“New York City public school teachers are the reason that I am alive,” King said at the White House this month, after President Obama announced that he would succeed Education Secretary Arne Duncan at the end of this year. “Those teachers created amazing educational experiences, but also gave me hope — hope about what is possible, what could be possible for me in life.”
Should Schools Embrace eDays To Make Up For Weather? (USA TODAY)
By Thomas M. Kostigen
Extreme weather is prompting school systems to think outside the box to figure out alternatives for students losing too many days in the classroom due to calamities from blizzards to heat waves to floods and more.
Americans: Math Is a Must-Have and Science Is ‘Cool’ Again (The Journal)
By Dian Schaffhauser
In the future all the best jobs are going to require people to know a coding language. At least that’s what seven in 10 Americans (73 percent) in a recent poll said they believe. Nearly nine in 10 (86 percent) said knowing how to use a computer is “just as important as knowing how to read and write.” Three quarters said they consider science “cool in a way that it wasn’t 10 years ago.”
Number Of Home-Schooled Students Increases In The District (Washington Post)
By Michael Alison Chandler
When Lisa Cain’s second-grade son became bored at his charter school in the District last year, she started searching for a new school. She went to public schools — “about 25 open houses,” she said — and visited a handful of private ones, too. At the same time, she pored over education research and theory.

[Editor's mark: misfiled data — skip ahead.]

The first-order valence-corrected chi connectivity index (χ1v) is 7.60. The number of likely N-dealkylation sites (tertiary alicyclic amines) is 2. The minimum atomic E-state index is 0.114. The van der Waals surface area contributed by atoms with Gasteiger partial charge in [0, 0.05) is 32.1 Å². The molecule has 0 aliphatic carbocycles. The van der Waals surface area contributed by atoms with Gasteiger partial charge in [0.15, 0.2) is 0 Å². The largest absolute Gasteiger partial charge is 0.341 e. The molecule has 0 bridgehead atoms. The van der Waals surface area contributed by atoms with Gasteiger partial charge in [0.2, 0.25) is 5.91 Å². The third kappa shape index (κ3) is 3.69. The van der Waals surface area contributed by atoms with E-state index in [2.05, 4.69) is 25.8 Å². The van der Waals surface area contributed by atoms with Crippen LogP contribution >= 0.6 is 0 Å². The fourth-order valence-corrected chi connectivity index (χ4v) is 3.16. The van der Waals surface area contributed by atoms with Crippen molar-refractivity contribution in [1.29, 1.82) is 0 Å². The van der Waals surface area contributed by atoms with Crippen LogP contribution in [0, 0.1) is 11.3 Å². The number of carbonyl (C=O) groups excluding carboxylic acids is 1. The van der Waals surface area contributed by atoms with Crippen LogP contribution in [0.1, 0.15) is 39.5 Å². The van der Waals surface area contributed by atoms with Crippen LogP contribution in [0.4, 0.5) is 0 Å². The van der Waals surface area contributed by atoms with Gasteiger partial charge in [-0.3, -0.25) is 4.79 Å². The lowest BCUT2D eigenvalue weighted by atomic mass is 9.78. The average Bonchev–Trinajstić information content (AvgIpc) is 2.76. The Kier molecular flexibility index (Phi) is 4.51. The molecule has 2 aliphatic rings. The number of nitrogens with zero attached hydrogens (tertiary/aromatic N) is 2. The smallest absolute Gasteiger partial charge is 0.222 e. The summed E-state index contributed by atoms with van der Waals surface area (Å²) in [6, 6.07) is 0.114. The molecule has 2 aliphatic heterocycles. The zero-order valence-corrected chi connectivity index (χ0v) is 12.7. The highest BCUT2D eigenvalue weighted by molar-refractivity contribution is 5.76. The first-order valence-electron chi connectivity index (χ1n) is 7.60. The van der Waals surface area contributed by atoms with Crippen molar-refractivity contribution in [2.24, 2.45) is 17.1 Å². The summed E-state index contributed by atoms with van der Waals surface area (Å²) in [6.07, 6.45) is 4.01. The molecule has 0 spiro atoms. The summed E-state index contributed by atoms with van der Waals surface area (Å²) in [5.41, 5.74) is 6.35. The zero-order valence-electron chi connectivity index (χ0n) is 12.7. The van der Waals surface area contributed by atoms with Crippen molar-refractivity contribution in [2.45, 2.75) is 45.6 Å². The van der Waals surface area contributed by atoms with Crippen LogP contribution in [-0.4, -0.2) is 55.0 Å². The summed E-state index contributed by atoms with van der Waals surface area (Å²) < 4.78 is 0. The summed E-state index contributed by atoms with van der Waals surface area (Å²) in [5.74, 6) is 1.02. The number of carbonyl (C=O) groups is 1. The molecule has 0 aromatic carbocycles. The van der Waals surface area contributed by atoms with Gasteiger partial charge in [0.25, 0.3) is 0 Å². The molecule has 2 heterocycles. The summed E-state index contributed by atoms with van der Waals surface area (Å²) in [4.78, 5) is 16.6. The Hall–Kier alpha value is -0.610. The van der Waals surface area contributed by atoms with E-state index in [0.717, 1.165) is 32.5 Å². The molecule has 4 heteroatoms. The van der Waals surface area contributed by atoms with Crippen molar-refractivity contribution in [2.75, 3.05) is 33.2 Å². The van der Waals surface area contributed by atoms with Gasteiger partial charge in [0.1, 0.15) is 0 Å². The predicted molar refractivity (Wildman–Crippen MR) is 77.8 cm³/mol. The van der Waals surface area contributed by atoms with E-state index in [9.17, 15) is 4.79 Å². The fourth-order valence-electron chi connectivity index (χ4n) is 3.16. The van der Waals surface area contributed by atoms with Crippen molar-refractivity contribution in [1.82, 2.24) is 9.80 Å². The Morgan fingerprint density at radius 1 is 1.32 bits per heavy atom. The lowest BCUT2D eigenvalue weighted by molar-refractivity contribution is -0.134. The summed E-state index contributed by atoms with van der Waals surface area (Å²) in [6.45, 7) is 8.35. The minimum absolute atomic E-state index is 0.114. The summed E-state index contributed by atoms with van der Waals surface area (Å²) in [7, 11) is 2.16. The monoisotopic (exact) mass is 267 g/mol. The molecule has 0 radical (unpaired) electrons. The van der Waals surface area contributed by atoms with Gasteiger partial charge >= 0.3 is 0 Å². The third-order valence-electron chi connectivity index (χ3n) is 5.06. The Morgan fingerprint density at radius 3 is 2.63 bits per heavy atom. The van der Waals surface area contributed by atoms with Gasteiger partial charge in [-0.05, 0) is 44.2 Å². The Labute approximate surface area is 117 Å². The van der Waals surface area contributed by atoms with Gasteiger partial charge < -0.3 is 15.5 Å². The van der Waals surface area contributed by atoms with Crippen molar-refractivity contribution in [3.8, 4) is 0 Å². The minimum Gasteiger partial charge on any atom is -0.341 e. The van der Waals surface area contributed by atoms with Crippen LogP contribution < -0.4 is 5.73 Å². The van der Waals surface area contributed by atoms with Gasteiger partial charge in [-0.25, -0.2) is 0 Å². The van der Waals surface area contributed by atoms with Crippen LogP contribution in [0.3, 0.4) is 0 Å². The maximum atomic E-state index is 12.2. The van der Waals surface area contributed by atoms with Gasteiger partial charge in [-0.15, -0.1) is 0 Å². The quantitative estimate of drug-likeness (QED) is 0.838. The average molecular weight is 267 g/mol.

New Federal Law Means Computer Science Is Officially Part of STEM (Education Week)
By Jackie Zubrzycki
The STEM Education Act of 2015, which expands the definition of STEM—an acronym for science, technology, engineering, and mathematics—to include computer science programs, was signed into law yesterday.
How Games Can Extend Learning After the Bell (Edutopia)
One of the most rewarding parts of teaching is when a student returns to me with an anecdote about an informal learning community that he or she joined because of something learned in my class. For example, I use the game design website Scratch, asking students to remix an existing game to be about a topic that we’re covering (e.g., turn Flappy Bird into a medieval-themed adventure). In this unit, I share links to YouTube’s community of Scratch users, where more complicated projects are shared. The in-class assignment whets appetites to continue learning long after the bell rings.
This Simple Survey Could Help Close The Achievement Gap (Huffington Post)
By Rebecca Klein
Teachers, do you want your students to perform better in school?
Then take the survey below, have your students take the survey and compare the answers you have in common.
A recent study from Harvard University researchers found that a simple survey could help students foster better relationships with their teachers and subsequently achieve better grades in school. In the study, researchers had a group of 315 ninth-grade students and 25 teachers take a survey at the beginning of the school year about their lives, habits and personal interests. Researchers shared responses with a select group of students and teachers, focusing specifically on the answers both groups had in common. By the end of the year, this group of students — particularly ones who identify as racial minorities — saw a bump in their grades when compared with the other students.